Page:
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Mangal Pandey: Accidental hero?

By Rudrangshu Mukherjee
August 12, 2005 20:21 IST
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The sepoy lines in Barrackpore were quiet during the afternoon of March 29 in 1857. Most of the sepoys were lounging around, and the white officers were in their bungalows enjoying their siesta before preparing to go out with their families to attend evensong. Nobody anticipated that the serenity was about to be disrupted and history about to be made.

In the late afternoon, a sepoy of the 34th Native Infantry, wearing his regimental jacket but in a dhoti instead of the regulation trousers, appeared before the quarter-guard. It was obvious that he was greatly agitated. He had with him a loaded musket and his talwar. He belonged to the 5th company and his name was Mangal Pandey. He strode around in the quarter-guard, shouting to his comrades. He asked the bugler to sound the assembly and yelled at his comrades to join him: 'Come out, you b**********, the Europeans are here! Why aren't you getting ready? It's for our religion! From biting these cartridges we shall become infidels. Get ready! Turn out, all of you! You have incited me to do this and now you b**********, you will not follow me!'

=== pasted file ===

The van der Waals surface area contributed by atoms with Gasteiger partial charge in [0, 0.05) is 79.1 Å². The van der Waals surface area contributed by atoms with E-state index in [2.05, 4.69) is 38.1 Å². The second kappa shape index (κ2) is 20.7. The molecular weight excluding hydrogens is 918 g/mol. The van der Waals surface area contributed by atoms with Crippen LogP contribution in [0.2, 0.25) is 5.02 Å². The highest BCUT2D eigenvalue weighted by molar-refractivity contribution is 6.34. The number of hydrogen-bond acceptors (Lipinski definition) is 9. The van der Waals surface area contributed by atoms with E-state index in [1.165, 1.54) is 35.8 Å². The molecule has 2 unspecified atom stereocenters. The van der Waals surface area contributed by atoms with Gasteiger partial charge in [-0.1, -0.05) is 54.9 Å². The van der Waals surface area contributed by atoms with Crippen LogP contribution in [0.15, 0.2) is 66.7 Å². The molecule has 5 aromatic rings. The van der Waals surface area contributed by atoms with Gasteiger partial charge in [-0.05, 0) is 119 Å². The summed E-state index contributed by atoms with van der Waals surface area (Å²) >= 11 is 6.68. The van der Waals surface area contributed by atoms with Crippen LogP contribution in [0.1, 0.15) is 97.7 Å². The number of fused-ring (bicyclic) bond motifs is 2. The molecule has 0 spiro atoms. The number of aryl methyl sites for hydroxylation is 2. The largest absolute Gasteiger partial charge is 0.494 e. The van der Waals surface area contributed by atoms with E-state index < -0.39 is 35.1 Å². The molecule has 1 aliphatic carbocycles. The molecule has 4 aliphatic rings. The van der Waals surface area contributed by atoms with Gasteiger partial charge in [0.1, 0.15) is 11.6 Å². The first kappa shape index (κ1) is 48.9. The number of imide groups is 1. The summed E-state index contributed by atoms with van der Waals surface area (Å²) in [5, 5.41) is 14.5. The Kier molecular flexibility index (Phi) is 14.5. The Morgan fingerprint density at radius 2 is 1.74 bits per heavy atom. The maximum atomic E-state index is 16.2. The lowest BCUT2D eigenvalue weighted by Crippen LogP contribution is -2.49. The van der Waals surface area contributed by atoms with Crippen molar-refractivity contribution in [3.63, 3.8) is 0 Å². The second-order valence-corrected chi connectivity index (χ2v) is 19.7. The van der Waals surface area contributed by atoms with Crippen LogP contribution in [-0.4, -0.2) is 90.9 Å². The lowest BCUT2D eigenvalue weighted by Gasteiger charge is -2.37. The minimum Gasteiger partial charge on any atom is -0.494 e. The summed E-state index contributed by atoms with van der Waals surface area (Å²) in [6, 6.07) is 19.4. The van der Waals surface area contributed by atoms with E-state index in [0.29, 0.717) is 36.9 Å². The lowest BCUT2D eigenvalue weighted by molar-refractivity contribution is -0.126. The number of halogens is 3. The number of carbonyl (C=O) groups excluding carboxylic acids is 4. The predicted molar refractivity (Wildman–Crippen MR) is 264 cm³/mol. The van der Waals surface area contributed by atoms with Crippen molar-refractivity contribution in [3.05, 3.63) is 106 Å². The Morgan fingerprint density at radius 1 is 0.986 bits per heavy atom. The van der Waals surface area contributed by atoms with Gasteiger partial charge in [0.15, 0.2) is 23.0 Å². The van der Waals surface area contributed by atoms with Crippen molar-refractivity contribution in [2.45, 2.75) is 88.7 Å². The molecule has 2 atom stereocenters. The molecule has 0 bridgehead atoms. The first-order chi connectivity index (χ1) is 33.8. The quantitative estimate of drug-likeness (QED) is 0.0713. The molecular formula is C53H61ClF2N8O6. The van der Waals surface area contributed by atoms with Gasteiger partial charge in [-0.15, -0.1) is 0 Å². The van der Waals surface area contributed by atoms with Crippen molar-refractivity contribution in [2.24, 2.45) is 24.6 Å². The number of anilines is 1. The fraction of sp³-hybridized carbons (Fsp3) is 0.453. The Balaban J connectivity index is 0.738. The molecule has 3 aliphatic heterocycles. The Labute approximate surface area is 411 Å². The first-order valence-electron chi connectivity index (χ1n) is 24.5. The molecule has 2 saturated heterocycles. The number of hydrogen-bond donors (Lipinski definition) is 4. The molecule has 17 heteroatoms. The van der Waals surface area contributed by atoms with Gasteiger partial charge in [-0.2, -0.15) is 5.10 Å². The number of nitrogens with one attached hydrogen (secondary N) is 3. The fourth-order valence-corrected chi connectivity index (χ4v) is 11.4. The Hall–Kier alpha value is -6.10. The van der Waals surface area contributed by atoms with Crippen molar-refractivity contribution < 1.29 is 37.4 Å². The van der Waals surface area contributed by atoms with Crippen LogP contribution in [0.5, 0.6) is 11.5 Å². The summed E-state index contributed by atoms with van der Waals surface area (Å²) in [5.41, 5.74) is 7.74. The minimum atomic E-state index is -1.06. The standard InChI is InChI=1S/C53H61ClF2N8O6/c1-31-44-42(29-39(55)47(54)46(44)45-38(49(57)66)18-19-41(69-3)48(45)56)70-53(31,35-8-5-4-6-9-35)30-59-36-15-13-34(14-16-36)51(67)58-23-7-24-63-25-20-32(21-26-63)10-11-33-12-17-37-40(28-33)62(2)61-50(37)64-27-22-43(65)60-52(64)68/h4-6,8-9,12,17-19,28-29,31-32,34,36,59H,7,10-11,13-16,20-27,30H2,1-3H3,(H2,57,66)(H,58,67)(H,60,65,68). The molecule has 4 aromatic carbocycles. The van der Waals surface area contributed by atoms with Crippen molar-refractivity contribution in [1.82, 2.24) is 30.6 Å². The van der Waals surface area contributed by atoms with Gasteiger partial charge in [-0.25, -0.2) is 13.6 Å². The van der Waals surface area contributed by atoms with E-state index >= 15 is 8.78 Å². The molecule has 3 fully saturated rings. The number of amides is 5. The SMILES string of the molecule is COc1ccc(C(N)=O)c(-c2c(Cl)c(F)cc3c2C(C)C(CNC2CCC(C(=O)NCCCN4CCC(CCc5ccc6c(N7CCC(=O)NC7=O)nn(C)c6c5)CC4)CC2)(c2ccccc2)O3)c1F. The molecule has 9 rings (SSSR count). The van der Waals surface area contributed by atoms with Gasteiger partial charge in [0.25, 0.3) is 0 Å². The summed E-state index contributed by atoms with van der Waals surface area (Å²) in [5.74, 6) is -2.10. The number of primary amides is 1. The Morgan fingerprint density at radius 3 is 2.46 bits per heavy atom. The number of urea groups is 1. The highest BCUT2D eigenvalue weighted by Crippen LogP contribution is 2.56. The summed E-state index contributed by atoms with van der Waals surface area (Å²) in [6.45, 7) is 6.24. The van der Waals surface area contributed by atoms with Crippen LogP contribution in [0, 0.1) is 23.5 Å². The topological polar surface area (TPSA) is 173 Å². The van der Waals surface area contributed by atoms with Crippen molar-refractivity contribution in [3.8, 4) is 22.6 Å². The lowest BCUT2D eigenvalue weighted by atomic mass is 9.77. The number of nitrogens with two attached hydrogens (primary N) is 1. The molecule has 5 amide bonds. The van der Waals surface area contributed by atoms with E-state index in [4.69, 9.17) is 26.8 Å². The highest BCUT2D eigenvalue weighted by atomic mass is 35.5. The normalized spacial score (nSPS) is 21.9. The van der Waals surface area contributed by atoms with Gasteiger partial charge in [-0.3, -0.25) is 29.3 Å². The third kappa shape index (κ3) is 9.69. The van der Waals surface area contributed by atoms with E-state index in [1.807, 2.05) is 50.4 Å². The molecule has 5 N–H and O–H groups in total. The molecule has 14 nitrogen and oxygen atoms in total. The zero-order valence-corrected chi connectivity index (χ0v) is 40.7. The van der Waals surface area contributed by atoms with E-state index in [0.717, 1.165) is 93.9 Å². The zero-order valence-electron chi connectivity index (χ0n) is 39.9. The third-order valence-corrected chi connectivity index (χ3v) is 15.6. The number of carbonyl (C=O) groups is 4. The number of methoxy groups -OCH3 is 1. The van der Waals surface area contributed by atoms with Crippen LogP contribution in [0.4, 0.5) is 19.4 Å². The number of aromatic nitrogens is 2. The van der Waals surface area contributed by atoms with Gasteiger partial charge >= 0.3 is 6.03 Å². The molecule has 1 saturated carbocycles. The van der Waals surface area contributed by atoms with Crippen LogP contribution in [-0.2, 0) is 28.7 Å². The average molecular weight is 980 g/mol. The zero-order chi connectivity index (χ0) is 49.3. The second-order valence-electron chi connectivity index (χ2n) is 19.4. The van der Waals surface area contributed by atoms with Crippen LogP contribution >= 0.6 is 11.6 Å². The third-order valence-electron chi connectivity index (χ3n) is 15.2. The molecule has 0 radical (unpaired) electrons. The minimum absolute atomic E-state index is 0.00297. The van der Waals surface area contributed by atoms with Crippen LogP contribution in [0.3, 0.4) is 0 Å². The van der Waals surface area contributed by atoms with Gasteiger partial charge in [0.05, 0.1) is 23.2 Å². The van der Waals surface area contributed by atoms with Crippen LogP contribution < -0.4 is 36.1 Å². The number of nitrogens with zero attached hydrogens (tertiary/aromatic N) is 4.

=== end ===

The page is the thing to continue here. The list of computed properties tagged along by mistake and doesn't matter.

The Rising: History comes alive

This kind of open insolence was not common among sepoys, and a naik quickly carried the report of Mandal Pandey's disorderly conduct to Sergeant-Major James Hewson. The naik, in his report to his white superior officer, added that Mangal Pandey was under the influence of bhang.

In a few minutes, Hewson was dressed and was at the parade ground. He summoned the jemadar of the company and demanded to know why the sepoy had not been arrested. The jemadar explained his helplessness, 'What can I do?' he said. 'The naik has gone to the adjutant. The havildar is gone to the field officer. Am I to take him myself?'